I went to the graduation of a young friend at the homeschool co-op centered at an Assemblies of God congregation. The pastor's address to the graduate started with "You're in it to win it," and how God wants you o be successful, and there's a specific plan for you. I thought Yep. That's a typical AG approach. Catchy cliche, theology veering close to New Thought but drawing back.
I soon got worried that the evening was going to go insanely long. I had originally worried that it might be only a few graduates, rather an embarrassingly small affair, but there were three dozen - larger than the graduating classes of my sons' Concord Christian Academy years. So I got nervous when there was going to be a short video about each child, narrated by the parents. It didn't turn out to be that bad.
People just naturally get carried away telling you about their children anyway, and they aren't always very conscious of their audience, unaware that it's going to be fairly standard and obvious you were happy and amazed when you first brought Elizabeth or Zachary home, and how it seems like just yesterday - or how that's going to sound the twentieth time through. That is the hive approach I described in Conference Behavior - the inside references and the obligatory verbal rewards to tribe members, all delivered with the complete innocence of folks who haven't even considered that it's not universally appreciated.
Next, as the size of a group dwindles, the presenters start feeling they have more and more leeway as to how long they can go on about each child. I have sat through HS sports award presentations that were nearly unendurable, as the coaches go on about the development of each girl and her wonderful character and the important bonding experiences the team went through...the boys' coaches do less of this, but still too much.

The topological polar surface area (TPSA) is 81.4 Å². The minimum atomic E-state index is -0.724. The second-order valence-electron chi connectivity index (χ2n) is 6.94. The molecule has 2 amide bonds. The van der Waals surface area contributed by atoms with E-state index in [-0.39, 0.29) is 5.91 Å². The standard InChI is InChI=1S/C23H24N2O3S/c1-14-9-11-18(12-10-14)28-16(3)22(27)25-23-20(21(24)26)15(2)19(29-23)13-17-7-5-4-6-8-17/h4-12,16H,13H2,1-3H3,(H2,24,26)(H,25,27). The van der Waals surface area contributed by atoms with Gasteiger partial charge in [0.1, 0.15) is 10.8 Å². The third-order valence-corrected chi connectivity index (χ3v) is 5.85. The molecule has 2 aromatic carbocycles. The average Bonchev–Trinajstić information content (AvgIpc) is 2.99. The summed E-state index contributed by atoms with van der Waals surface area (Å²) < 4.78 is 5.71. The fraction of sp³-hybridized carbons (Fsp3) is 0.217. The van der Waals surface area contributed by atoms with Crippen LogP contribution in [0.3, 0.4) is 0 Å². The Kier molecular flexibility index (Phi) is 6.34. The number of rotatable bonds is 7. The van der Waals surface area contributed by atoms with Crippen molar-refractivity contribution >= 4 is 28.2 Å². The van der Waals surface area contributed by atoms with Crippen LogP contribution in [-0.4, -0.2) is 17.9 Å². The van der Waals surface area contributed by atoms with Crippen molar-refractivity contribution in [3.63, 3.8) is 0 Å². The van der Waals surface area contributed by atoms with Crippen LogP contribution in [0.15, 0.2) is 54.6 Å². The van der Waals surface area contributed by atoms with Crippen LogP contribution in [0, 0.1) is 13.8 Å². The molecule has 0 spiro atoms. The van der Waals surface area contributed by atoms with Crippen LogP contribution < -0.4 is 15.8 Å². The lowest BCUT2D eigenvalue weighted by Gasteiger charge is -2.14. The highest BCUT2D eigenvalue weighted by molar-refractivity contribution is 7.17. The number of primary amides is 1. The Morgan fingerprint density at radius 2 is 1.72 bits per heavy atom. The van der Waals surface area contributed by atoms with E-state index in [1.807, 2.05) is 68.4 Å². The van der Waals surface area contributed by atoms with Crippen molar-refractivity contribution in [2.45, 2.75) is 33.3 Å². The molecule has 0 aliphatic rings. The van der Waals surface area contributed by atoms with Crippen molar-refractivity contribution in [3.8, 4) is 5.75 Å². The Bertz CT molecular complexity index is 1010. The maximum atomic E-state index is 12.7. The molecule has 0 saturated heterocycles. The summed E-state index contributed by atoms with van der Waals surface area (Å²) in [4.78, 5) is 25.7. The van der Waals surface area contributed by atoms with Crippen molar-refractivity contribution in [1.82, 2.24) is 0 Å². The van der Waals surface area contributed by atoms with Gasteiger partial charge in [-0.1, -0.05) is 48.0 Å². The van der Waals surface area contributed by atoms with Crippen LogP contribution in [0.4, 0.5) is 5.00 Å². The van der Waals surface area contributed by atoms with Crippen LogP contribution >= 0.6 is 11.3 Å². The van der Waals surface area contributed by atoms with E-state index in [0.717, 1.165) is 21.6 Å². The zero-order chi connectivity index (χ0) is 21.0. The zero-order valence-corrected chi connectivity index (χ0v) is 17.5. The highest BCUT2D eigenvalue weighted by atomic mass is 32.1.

Third, I think Evangelical parents are extreme in that. My standard example is morning dropoff for a very small Christian elementary school. We waited in line, and each child was to stay in the car until we got to the dropoff point, where the door could finally be opened, the teacher greet the child and hoosh him into the building, and the next vehicle come forward. Except some mother waited until they were at the head of the line to kiss their child goodbye and say a few words of encouragement, often looking directly into the child's face and delivering a little speech. It's not just inefficiency, that it caught them by surprise every day and (face palm!) I could have kissed her many times and given five little speeches while were were crawling forward in line, but that they wanted the last thing that happened to Nathan that morning before going away from the nest to be an expression of how much his mummy loves him. It's somehow just not as valid if it's not the last image in the child's head.
Then a few nice words might be exchanged with the teacher as well. It can make you homicidal. This approach to parenting persists through highschool - no, college too, come to think of it. Lots of nonevangelicals do it too, of course, but I think it's worse over here. It may be a cost we have to bear, a side effect of the intense theology of the individual's importance to God, and the importance of every moment and action to God.
But this set of parent videos held to a much higher standard than that. They kept it to 90 seconds each. Sure, there were cliches and the same childhood pictures with different heads on them...but they were 90 seconds each. This is a disciplined group of parents. I like them.
A few culture notes. One can sense the influence of earlier eras at Christian schools more than at secular ones, and that apparently goes double for homeschoolers. The dream of the 50's/80's is alive in Auburn...Auburn...Auburn. There is plenty of the 00's and 10's as well. The accusation that Christian kids are not connected to the current era has always been just silly. But other times are allowed into the atmosphere whereas only the 60's can get away with that intrusion in most of society. I would approve, except I would choose different eras - different centuries, actually.
Related to the presence of the different eras, one could also see a very strong American culture continuity. This is the group where most kids have two parents, where there are Eagle Scouts (and Royal Rangers, of course) and concert pianists and perennial robotics teams and competitive shooters/ice skaters/dancers and Young Marines and working with all manner of disadvantaged or hurting people.